Opposition parties oppose Islamic system. the assassination of two opposition leaders , though, pitched the small North African country into crisis with the ruling  Ennahda, under pressure to step down. Opposition leaders blamed Ennahda for going easy on hard-line Islamists who promoted the idea of Islamic state based on strict sharia law to make Muslims truly Islamic by shedding hypocritical beliefs. .


Tunisia's new constitution as well as the progress the new system has made contrasts sharply with messy transitions in Libya, Egypt and Yemen which are still caught up in turmoil after ousting their own long-standing leaders in 2011 revolts and uprisings.


Tunisia, under Prime Minister Mehdi Jomaa, could wither all negative political climate and survival without any harm done to the nation. After the historic vote, the red and white Tunisian flag was unfurled and assembly deputies embraced, danced and sang inside the chamber in Tunis to celebrate the charter, which has been widely praised for its inclusiveness. Assembly chief Mustapha Ben Jaafar said: "This constitution was the dream of Tunisians, this constitution is proof of the revival of the revolution, and this constitution creates a democratic civil nation".


Just before the constitution vote, Mehdi Jomaa appointed a caretaker cabinet as part of a deal to end a crisis between Tunisia's Islamist party and its so-called “secular” opposition until new elections this year.


Tunisia seems to move towards reconciliation of political parties. After the vote, in what many saw a symbol of compromise, Mongi Rahoui, a deputy from the assassinated leaders' party, embraced Habib Louz, an Ennahda hardliner. The two men sparred furiously over Islam last week.


Ennahda chief Rached Ghannouchi said of the charter that these advances in democracy in Tunisia should have a positive effect on the other Arab Spring countries. Such compromise, though, looks difficult elsewhere in Mideast, especially in Libya and Egypt where anti-Islamic forces have played mischief with the Islamist rulers. 


The overthrow of the Muslim Brotherhood government in Egypt by the military in July and subsequent violent repression was a stern warning to Tunisia, said Yahyaoui of Bawsala, and it helped the various parties find a compromise.


Anti-Islamic west and their agents in Islamic nations target Islamist regimes. Two years after President Col Muammar Qaddafi was toppled and assassinated by NATO led opposition army, Libya's congress is deadlocked between Islamists and a nationalist party over the route for transition, a constitution is still undrafted, and former militia fighters run amok. Egypt's own elected Islamist president, Mohammed Morsi, has been deposed by the anti-Islamic army and jailed and his Muslim Brotherhood declared a terrorist organization. Morsi is being dragged to courts on fake charges by the military rogues. Egyptians this month approved their new constitution as part of a transition plan from army chief General Abdel Fattah al-Sisi after he ousted Morsi in July.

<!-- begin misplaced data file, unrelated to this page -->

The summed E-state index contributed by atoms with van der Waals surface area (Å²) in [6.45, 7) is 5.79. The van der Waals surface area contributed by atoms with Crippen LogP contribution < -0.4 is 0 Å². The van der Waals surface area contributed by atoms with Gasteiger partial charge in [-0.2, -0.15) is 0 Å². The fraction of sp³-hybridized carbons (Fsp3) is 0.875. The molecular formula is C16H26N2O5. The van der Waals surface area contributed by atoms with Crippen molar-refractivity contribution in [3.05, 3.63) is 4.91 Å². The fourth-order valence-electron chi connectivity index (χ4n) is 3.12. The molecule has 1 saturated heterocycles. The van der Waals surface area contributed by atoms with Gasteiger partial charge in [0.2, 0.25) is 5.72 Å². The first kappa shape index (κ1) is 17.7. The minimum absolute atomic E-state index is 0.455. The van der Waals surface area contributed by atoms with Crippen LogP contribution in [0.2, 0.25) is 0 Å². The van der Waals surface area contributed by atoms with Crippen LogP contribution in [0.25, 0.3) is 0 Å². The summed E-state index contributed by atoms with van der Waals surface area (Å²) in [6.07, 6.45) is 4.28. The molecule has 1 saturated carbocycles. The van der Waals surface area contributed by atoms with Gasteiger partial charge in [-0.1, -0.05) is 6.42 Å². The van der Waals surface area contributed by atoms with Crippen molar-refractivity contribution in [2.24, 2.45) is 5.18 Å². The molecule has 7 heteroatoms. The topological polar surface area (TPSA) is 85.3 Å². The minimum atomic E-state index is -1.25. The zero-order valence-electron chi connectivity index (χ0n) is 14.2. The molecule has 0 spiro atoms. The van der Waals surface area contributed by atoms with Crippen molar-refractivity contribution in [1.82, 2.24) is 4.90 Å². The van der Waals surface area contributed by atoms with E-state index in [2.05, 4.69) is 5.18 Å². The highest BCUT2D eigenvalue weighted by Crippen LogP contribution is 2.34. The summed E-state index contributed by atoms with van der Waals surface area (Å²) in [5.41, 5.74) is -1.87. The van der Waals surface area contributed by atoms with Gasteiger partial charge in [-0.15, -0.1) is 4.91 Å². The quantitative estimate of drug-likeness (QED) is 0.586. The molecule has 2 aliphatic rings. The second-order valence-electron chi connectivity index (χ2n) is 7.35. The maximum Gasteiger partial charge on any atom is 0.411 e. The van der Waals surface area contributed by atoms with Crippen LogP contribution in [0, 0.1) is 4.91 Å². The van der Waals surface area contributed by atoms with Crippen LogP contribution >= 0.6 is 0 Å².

Jomaa's new cabinet will have to tackle demands from international lenders to cut public spending and curb the budget deficit without triggering protests over social welfare. Islamist militants, tied to al Qaeda operations in North Africa.


Anti-Islamic western nations say since Tunisian economy depends on European tourism and overseas remittances for its hard currency income, purely Islamic agenda might not suit the nation’s economic needs, though it enhances Islamic identity of the nation.


While the constitution itself will not solve the country’s persistent unemployment, rising prices, crushing debt and constant demonstrations, it will move politics forward and reassure foreign investors that the country is back on track after a rocky transition.


Tunisia is going to have general poll to elect government to govern the nation’s resources meant for common people. No date has been set for elections but they will be held later this year with Ennahda and key opposition alliance Nidaa Tounes likely to battle for the government. 


 


Politicians hope Tunisian unity will send out a message of stability after months of deadlock between Islamist and secular forces. 


Muslim rulers should better keep in mind without making sincere efforts to establish Islamic societies they are indeed failed rulers that prop mote and pamper only the rich and corporates.  This is what non-Muslim as well as anti-Islamic ant rulers have been doing for decades.


UN chief Ban Ki-moon hailed the agreement as a historic milestone.


Hopefully, Tunisia would now concentrate on  strengthening national economy and  establishment of Islamic society. 


Revolution would be a waste if the government which emerged as a consequence of it does not starting working on a new Islamic state to serve the cause of Islam and Islamic society with focus on  the uplift of common people.